Enough with the technical stuff already! Let’s get back to Britten in this festive season (for which Heretic TOC wishes all readers well!) with a rousing operatic finale. Admittedly his opera Death in Venice is not that cheerful, but if his librettist Myfanwy Piper had had her way it would surely have cheered us up. The opera features child dancers taking part in “the Games of Apollo”. Bearing in mind that these children were meant to represent athletes, she suggested they should be attired just like the competitors in the games of Ancient Greece, which had inspired the theme – in other words, naked! Britten loved the idea but turned it down because, in Bridcut’s words, it might have attracted “unwelcome publicity”. One suspects that these days, alas, he would have more to worry about than sniggering reviewers!

New quests sparked by fading old charts

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Heretic TOC is delighted to report that readers here are increasingly leaving comments on old blogs – even from last year – as well as the latest one, and these comments include some excellent contributions. This reflects the fact that Heretic TOC aims to do more than just respond to the latest headlines: a goodly proportion of the blogs so far have engaged with topics that will remain live issues long after many “major” news stories have been forgotten.

Admittedly, the mainstream media is where the “dominant narrative” is at its most comprehensively, well, dominant, and this blog is pledged to challenge that dominance. But the narrative doesn’t just spring out of nowhere: its sources and headwaters need tracking down, with careful exploration and mapping of some remote and obscure places. The commentators I am talking about are actively engaging themselves in that process: where Heretic TOC’s fading charts may say little more than “Here be dragons”, a new and determined quest may yield more accurate knowledge .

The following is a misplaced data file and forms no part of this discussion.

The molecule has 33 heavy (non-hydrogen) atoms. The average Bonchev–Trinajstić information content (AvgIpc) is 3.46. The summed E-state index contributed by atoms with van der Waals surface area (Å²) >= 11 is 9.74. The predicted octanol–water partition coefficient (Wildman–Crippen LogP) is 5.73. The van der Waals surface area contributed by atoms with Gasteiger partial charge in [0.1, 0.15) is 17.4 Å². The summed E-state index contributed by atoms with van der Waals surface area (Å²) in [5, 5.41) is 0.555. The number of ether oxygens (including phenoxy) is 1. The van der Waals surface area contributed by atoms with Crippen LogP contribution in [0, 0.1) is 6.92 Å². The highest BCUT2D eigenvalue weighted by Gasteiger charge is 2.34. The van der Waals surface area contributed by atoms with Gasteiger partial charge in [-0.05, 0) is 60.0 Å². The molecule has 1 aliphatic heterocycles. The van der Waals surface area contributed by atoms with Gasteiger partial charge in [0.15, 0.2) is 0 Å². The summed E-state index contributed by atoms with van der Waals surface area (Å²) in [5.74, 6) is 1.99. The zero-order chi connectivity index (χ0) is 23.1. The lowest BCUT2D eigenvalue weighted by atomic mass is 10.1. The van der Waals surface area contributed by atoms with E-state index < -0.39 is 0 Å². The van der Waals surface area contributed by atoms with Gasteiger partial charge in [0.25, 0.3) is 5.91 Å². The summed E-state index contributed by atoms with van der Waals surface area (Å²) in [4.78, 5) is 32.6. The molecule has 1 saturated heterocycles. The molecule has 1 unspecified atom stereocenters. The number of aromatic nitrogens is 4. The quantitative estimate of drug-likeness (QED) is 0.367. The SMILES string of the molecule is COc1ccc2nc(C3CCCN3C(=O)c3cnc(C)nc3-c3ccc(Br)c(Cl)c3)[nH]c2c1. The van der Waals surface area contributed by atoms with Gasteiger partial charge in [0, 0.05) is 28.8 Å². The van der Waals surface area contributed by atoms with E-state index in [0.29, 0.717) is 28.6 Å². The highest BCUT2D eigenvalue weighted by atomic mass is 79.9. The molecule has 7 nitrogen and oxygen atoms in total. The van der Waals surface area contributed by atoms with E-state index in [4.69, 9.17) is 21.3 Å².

This is great, but it presents a bit of a problem because it is easy to miss some of these wonderful responses to the older blogs. One solution is to offer a guest blog slot to the best contributors. This has already worked very well, in my view. But what do you do when a new contributor simultaneously sends in four superb comments, amounting to over two thousand words in response to old blogs, raising  all manner of interesting discussion points? A useful way forward, I think, is simply to trumpet their presence, which I will now do.